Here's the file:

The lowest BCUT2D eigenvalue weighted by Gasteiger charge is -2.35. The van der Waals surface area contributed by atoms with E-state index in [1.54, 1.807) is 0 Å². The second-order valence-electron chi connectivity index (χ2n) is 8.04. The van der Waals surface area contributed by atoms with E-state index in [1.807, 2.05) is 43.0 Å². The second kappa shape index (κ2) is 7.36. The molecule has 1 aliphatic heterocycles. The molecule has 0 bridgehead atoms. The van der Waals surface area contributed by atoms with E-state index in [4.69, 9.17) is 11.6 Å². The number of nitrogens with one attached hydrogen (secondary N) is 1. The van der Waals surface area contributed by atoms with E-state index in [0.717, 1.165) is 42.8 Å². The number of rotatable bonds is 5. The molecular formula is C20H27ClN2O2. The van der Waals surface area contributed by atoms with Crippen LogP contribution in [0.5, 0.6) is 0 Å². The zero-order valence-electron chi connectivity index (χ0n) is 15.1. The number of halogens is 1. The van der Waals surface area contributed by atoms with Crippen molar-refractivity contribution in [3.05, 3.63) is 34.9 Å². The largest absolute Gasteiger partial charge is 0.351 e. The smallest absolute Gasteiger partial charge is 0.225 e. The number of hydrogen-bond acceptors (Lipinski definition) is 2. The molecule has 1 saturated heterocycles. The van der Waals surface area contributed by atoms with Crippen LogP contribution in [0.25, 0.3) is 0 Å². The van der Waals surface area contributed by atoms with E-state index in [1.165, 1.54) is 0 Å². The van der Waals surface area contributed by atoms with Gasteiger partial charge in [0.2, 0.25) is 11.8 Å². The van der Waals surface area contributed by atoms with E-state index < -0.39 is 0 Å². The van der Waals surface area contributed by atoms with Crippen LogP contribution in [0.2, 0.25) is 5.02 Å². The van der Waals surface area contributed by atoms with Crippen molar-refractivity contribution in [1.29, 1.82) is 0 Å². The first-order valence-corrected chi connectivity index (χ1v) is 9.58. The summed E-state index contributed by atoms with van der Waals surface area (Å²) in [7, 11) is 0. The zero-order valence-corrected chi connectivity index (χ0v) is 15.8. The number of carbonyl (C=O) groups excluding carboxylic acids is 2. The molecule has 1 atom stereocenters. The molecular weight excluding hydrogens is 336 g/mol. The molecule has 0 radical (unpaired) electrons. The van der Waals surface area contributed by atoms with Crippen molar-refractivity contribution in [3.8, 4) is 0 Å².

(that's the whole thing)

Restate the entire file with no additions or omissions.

The lowest BCUT2D eigenvalue weighted by Gasteiger charge is -2.35. The van der Waals surface area contributed by atoms with E-state index in [1.54, 1.807) is 0 Å². The second-order valence-electron chi connectivity index (χ2n) is 8.04. The van der Waals surface area contributed by atoms with E-state index in [1.807, 2.05) is 43.0 Å². The second kappa shape index (κ2) is 7.36. The molecule has 1 aliphatic heterocycles. The molecule has 0 bridgehead atoms. The van der Waals surface area contributed by atoms with E-state index in [4.69, 9.17) is 11.6 Å². The number of nitrogens with one attached hydrogen (secondary N) is 1. The van der Waals surface area contributed by atoms with E-state index in [0.717, 1.165) is 42.8 Å². The number of rotatable bonds is 5. The molecular formula is C20H27ClN2O2. The van der Waals surface area contributed by atoms with Crippen LogP contribution in [0.5, 0.6) is 0 Å². The zero-order valence-electron chi connectivity index (χ0n) is 15.1. The number of halogens is 1. The van der Waals surface area contributed by atoms with Crippen molar-refractivity contribution in [3.05, 3.63) is 34.9 Å². The largest absolute Gasteiger partial charge is 0.351 e. The smallest absolute Gasteiger partial charge is 0.225 e. The number of hydrogen-bond acceptors (Lipinski definition) is 2. The molecule has 1 saturated heterocycles. The van der Waals surface area contributed by atoms with Crippen LogP contribution in [0.25, 0.3) is 0 Å². The van der Waals surface area contributed by atoms with E-state index in [1.165, 1.54) is 0 Å². The van der Waals surface area contributed by atoms with Gasteiger partial charge in [0.2, 0.25) is 11.8 Å². The van der Waals surface area contributed by atoms with E-state index < -0.39 is 0 Å². The van der Waals surface area contributed by atoms with Crippen LogP contribution in [0.2, 0.25) is 5.02 Å². The van der Waals surface area contributed by atoms with Crippen molar-refractivity contribution in [1.29, 1.82) is 0 Å². The first-order valence-corrected chi connectivity index (χ1v) is 9.58. The summed E-state index contributed by atoms with van der Waals surface area (Å²) in [7, 11) is 0. The zero-order valence-corrected chi connectivity index (χ0v) is 15.8. The number of carbonyl (C=O) groups excluding carboxylic acids is 2. The molecule has 1 atom stereocenters. The molecular weight excluding hydrogens is 336 g/mol. The molecule has 0 radical (unpaired) electrons. The van der Waals surface area contributed by atoms with Crippen molar-refractivity contribution in [3.8, 4) is 0 Å².